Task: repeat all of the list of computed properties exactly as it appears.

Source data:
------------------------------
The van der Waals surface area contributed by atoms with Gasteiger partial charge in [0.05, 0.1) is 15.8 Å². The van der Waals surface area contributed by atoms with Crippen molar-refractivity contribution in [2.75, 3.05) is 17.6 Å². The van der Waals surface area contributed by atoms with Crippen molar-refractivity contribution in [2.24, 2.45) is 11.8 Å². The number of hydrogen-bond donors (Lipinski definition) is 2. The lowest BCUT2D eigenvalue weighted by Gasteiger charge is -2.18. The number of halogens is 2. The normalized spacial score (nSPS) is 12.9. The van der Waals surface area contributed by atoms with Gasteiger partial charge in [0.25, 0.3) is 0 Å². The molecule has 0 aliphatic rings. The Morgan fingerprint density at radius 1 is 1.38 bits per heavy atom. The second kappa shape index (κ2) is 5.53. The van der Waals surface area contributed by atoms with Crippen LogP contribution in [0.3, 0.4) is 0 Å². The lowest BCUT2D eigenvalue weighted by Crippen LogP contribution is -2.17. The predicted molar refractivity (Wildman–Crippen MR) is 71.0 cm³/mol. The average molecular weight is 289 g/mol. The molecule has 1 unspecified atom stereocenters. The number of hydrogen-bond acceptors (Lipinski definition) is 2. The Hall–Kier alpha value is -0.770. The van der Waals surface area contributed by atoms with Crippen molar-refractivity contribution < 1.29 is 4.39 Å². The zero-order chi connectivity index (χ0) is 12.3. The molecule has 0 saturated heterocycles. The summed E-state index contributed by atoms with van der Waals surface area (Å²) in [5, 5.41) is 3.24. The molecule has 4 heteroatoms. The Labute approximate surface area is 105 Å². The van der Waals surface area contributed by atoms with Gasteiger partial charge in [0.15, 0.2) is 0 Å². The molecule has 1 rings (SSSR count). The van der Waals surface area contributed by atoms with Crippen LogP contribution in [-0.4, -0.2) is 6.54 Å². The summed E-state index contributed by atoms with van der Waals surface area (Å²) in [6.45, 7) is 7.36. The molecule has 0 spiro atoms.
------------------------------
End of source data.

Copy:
The van der Waals surface area contributed by atoms with Gasteiger partial charge in [0.05, 0.1) is 15.8 Å². The van der Waals surface area contributed by atoms with Crippen molar-refractivity contribution in [2.75, 3.05) is 17.6 Å². The van der Waals surface area contributed by atoms with Crippen molar-refractivity contribution in [2.24, 2.45) is 11.8 Å². The number of hydrogen-bond donors (Lipinski definition) is 2. The lowest BCUT2D eigenvalue weighted by Gasteiger charge is -2.18. The number of halogens is 2. The normalized spacial score (nSPS) is 12.9. The van der Waals surface area contributed by atoms with Gasteiger partial charge in [0.25, 0.3) is 0 Å². The molecule has 0 aliphatic rings. The Morgan fingerprint density at radius 1 is 1.38 bits per heavy atom. The second kappa shape index (κ2) is 5.53. The van der Waals surface area contributed by atoms with Crippen LogP contribution in [0.3, 0.4) is 0 Å². The lowest BCUT2D eigenvalue weighted by Crippen LogP contribution is -2.17. The predicted molar refractivity (Wildman–Crippen MR) is 71.0 cm³/mol. The average molecular weight is 289 g/mol. The molecule has 1 unspecified atom stereocenters. The number of hydrogen-bond acceptors (Lipinski definition) is 2. The Hall–Kier alpha value is -0.770. The van der Waals surface area contributed by atoms with Crippen molar-refractivity contribution < 1.29 is 4.39 Å². The zero-order chi connectivity index (χ0) is 12.3. The molecule has 0 saturated heterocycles. The summed E-state index contributed by atoms with van der Waals surface area (Å²) in [5, 5.41) is 3.24. The molecule has 4 heteroatoms. The Labute approximate surface area is 105 Å². The van der Waals surface area contributed by atoms with Gasteiger partial charge in [0.15, 0.2) is 0 Å². The molecule has 1 rings (SSSR count). The van der Waals surface area contributed by atoms with Crippen LogP contribution in [-0.4, -0.2) is 6.54 Å². The summed E-state index contributed by atoms with van der Waals surface area (Å²) in [6.45, 7) is 7.36. The molecule has 0 spiro atoms.